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Ecma 1
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6.3 Destructuring Assignment

ES6 gives us new ways of destructuring arrays and objects into individual variables during assignment. In this lesson I'll show you how to do this, as well as how to destructure to individual parameters in function calls.

6.3 Destructuring Assignment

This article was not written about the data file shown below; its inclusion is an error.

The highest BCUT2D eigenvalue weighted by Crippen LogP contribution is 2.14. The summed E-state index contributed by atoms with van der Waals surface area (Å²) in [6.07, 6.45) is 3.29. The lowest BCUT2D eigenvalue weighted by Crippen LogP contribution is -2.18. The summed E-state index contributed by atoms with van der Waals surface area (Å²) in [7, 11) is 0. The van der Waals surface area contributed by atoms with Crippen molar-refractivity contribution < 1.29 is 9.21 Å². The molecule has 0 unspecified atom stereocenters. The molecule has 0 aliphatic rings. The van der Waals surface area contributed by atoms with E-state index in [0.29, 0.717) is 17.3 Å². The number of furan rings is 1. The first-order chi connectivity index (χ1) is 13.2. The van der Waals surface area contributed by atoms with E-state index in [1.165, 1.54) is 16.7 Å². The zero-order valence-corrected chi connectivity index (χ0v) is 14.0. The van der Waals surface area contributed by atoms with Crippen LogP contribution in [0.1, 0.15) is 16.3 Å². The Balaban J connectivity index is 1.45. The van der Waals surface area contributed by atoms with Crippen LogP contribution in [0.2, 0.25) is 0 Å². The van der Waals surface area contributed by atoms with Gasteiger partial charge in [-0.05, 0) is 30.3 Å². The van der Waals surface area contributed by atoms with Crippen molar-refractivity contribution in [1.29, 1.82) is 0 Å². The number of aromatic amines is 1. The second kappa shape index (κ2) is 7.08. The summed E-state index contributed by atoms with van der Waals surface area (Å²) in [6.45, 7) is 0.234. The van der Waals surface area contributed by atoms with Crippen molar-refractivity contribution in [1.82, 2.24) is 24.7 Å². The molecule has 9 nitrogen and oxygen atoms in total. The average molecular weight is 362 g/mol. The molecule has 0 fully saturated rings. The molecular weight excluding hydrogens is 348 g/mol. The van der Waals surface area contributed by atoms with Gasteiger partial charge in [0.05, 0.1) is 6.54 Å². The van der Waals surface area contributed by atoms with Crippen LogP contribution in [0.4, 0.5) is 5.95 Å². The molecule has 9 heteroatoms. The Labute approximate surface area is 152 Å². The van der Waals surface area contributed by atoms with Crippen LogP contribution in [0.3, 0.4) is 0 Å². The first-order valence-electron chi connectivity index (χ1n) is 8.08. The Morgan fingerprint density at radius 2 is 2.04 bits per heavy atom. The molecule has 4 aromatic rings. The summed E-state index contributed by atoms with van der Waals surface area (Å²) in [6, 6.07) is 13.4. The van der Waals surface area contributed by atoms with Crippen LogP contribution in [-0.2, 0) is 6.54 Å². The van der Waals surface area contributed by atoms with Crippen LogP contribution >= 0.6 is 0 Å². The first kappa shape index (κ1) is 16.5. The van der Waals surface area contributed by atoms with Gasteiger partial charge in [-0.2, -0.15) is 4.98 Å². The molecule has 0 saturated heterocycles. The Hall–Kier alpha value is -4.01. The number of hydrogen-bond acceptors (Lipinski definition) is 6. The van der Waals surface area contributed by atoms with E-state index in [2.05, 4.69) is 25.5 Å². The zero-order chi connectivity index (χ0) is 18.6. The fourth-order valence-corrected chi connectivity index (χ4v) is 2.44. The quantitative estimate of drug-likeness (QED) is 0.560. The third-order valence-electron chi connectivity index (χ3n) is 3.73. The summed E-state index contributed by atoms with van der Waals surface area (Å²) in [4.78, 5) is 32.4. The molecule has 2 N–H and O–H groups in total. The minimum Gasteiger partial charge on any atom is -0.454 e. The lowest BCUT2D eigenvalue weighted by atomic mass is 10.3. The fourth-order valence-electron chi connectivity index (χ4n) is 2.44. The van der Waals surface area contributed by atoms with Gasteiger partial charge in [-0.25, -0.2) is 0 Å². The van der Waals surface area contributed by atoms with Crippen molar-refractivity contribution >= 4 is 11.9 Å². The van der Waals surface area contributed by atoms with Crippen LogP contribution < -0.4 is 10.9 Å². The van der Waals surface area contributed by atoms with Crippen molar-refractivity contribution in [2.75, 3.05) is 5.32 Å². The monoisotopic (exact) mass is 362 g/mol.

Hi folks. In this lesson we're gonna look at destructuring assignment. Destructuring assignment is a way to extract the values held within objects and array and store them in variables using a concise literal syntax. The assignment expression we used to extract data from an array or objects is know as objects pattern and matches data inside the item being destructured In this case we create two variables, x and y, and set their values to the individual items in the array without having to reference the items by their index. The left hand side of the assignment looks just like how we would declare an array literal with variables as items, and is much more concise than declaring the variables separately. We can do the same thing with objects, as well as arrays. This time we use curly brackets on the left hand part of the expression, the assignment, instead of square brackets. And that's just because we're destructuring an object instead of an array. When destructuring objects, the variable names on the left-hand side of the assignment need to match keys in the object being destructured. Otherwise the value will be undefined. What this tells us is that destructuring is fail soft, so it won't throw errors when values don't exist. One interesting aspect of the structuring is that we can use it to return multiple values from functions. Returning an array from a function is still returning just a single object. With the destructuring, we can actually return multiple arrays. From the functions perspective we're still returning a single multidimensional array. Destructuring is all about the assignment. We can receive multiple values from the function using destructuring Or we can use regular assignment without destructuring in the normal way. In the first case we're logging out to completely separate arrays. In the second case, we're logging out a single multi dimensional array as we would expect with regular ES5. We can also ignore particular values when destructuring And this is a good showcase of how Babel can help us prevent errors. When it compiles, if it detects an error, the compiling will fail and we'll see a message in the console like we do here. So, let's go back and just update the declaration of A. And let's try compiling that down once again. Ignoring particular values when destructuring isn't some black magic working behind the scenes. Once again, it's all about the assignment. We simply don't have a reference to the first item in the array being destructured and so, can't access it. We can even use the structuring on complex nested structures of arrays and objects. In this case we're destructuring an object that contains a nested object under the key employment. When we destructure the first two properties in the object, we do so in the same way as we did in the earlier examples. But when we destructure the nested argument, notice that we need to provide the key containing the nested objects, employment in this case, and then match the property we actually want to access, within curly braces. So in this lesson, we looked at the new destructuring assignment in ES6, which is a concise way to access the data held within arrays or objects. We learned that this assignment is done using the same literal syntax that is used to define arrays and objects in the first place. Making destructuring powerful yet syntatically intuitive. Thanks for watching.

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